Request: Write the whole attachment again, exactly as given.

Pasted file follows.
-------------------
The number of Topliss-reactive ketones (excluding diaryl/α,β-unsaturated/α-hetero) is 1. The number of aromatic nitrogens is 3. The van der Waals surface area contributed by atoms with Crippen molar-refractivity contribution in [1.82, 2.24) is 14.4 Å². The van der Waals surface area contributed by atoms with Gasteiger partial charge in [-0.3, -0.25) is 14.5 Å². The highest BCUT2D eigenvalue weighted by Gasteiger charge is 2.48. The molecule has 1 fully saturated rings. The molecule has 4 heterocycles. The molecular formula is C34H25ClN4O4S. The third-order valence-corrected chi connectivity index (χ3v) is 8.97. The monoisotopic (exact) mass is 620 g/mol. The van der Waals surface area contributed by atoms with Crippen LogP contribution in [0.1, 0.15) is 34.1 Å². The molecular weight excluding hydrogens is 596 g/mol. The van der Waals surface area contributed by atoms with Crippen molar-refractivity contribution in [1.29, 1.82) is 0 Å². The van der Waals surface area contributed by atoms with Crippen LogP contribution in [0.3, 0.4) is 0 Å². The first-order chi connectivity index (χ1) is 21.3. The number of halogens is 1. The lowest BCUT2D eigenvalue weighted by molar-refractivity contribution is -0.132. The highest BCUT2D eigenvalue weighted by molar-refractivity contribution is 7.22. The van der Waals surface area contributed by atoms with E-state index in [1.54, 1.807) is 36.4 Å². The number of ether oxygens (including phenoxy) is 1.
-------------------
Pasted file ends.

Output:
The number of Topliss-reactive ketones (excluding diaryl/α,β-unsaturated/α-hetero) is 1. The number of aromatic nitrogens is 3. The van der Waals surface area contributed by atoms with Crippen molar-refractivity contribution in [1.82, 2.24) is 14.4 Å². The van der Waals surface area contributed by atoms with Gasteiger partial charge in [-0.3, -0.25) is 14.5 Å². The highest BCUT2D eigenvalue weighted by Gasteiger charge is 2.48. The molecule has 1 fully saturated rings. The molecule has 4 heterocycles. The molecular formula is C34H25ClN4O4S. The third-order valence-corrected chi connectivity index (χ3v) is 8.97. The monoisotopic (exact) mass is 620 g/mol. The van der Waals surface area contributed by atoms with Crippen LogP contribution in [0.1, 0.15) is 34.1 Å². The molecular weight excluding hydrogens is 596 g/mol. The van der Waals surface area contributed by atoms with Crippen molar-refractivity contribution in [1.29, 1.82) is 0 Å². The van der Waals surface area contributed by atoms with Crippen LogP contribution in [0.3, 0.4) is 0 Å². The first-order chi connectivity index (χ1) is 21.3. The number of halogens is 1. The lowest BCUT2D eigenvalue weighted by molar-refractivity contribution is -0.132. The highest BCUT2D eigenvalue weighted by molar-refractivity contribution is 7.22. The van der Waals surface area contributed by atoms with E-state index in [1.54, 1.807) is 36.4 Å². The number of ether oxygens (including phenoxy) is 1.